Transgender children who socially transition early are comparable to other children in measures of mental health, new research shows.
In "striking contrast" to previous work showing high rates of depression and anxiety in nontransitioned children, the current analysis shows that although transgender children who had socially transitioned reported marginally higher anxiety than matched control persons or their sibling peers, they did not differ in reports of depression and self-worth.
"We found remarkably good mental health outcomes in socially transitioned transgender children in the present study," the researchers, led by Lily Durwood, a doctoral candidate at the University of Washington, Seattle, conclude.
"Previous standards of care for gender nonconforming children was to wait until puberty to socially transition, but these findings show normal mental health in younger children, indicating that early social transitions can be associated with good mental health," Durwood told Medscape Medical News.
The researchers compared self-reported anxiety and depression in socially transitioned transgender children aged 9 to 14 years and sense of self-worth in transgender youth aged 6 to 14 years, with age- and gender-matched control persons and siblings. In addition, parents were asked to rate depression and anxiety in their children.
"Previous research has shown that parents of socially transitioned transgender children reported normative levels of depression and slightly elevated anxiety," Durwood said. "We wanted to see if parents were underreporting mental health problems in their socially transitioned children. We also wanted to study self-worth, which has not been studied in this population.
"We found good self-reported mental health outcomes in the transgender youth we studied, which dovetailed with parental reports," she said.
The study was published in the February issue of the Journal of the American Academy of Child and Adolescent Psychiatry.
Many young transgender children have regarded their gender identity as different from their natal sex for months or years. In response, some parents have allowed these children to socially transition — to change his or her first name, pronouns, hairstyle, and clothing so as to live everyday life as the opposite gender. This approach has been regarded with skepticism in lay and scientific communities, the authors explain.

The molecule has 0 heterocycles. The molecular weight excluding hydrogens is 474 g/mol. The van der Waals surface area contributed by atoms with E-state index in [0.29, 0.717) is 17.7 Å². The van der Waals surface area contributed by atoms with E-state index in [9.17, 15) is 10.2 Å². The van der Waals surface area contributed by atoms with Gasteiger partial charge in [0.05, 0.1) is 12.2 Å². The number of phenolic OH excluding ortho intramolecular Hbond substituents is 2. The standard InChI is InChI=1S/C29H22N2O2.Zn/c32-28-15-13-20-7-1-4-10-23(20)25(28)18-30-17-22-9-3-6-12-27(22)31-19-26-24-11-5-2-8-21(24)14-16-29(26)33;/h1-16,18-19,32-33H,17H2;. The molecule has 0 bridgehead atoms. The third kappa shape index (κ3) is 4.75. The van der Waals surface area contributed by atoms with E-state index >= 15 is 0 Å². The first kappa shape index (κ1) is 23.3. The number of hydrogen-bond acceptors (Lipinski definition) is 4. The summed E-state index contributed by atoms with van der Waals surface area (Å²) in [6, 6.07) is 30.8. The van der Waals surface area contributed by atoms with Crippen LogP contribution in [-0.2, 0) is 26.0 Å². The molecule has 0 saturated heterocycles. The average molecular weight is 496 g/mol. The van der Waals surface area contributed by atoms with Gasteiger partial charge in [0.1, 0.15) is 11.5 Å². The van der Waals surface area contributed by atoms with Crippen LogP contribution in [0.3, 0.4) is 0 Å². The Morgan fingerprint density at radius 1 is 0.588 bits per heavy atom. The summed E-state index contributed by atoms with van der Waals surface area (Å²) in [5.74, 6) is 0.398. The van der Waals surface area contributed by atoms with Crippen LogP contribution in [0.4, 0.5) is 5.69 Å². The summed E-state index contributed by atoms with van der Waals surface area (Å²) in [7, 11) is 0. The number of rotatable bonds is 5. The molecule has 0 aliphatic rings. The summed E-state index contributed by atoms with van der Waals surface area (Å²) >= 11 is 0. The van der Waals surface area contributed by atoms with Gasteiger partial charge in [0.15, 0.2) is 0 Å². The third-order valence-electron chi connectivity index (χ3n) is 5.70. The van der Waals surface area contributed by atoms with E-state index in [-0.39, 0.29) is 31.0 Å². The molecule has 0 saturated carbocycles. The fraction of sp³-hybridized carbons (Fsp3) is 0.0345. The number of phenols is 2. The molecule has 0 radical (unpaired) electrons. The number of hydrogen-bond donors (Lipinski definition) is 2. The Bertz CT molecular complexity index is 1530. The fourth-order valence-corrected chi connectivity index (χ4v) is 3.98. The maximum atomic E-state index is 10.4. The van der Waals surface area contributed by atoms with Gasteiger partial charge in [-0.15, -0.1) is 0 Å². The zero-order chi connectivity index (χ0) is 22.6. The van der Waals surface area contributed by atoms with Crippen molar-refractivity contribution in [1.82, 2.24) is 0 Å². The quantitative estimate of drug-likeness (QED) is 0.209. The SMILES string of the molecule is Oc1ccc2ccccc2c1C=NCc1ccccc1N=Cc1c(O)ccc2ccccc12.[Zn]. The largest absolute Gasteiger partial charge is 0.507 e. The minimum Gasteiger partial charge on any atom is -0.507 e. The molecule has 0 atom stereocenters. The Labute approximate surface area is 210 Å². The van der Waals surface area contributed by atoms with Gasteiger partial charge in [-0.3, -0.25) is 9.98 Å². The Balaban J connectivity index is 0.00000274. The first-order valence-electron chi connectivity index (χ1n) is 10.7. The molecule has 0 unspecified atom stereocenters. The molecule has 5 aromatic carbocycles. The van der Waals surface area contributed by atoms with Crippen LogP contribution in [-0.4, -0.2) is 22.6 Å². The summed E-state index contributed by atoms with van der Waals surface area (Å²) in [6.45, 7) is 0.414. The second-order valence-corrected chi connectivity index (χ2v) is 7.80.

But "previous research has actually found high rates of depression and anxiety in gender-nonconforming children who had not transitioned," Durwood pointed out.
To assess the mental health of socially transitioned transgender children, the researchers studied participants in the TransYouth Project, a national longitudinal study of socially transitioned transgender children from 23 US states and one Canadian province.
Children reported on anxiety and depression using the pediatric short form of the National Institutes of Health's Patient Reported Outcomes Measurement System (PROMIS) scale, and parents completed the proxy version of the anxiety and depression PROMIS scales. Self-worth scores were obtained using the Global Self-Worth Subscale of the Harter Self-perception Profile for Children.
The researchers found no differences in self-reported depressive symptoms between transgender children (n = 63), control persons (n = 63), and siblings (n = 38) (F2161 = 1.18, P = .311). Marginal differences in self-reported anxiety symptoms across the three groups were nonsignificant (F2161 = 2.62, P = .076).
For depressive symptoms, the transgender and sibling groups (t62 = 1.07, P = .290, and t37 = 1.63, P = .112, respectively) did not differ from national averages. The matched-control group showed lower than average depressive symptoms (t62 = 3.54, P = .001).
For anxiety, the transgender, control, and sibling groups did not differ from national averages (t62 = 1.69, P = .096; t62 = 0.99, P = .328; and t37 = 1.67, P = .104).
Parents reported no differences among groups in depressive symptoms (F2161 = 0.32, P = .728), although there were significant differences in anxiety symptoms (F2161 = 6.22, P = .002).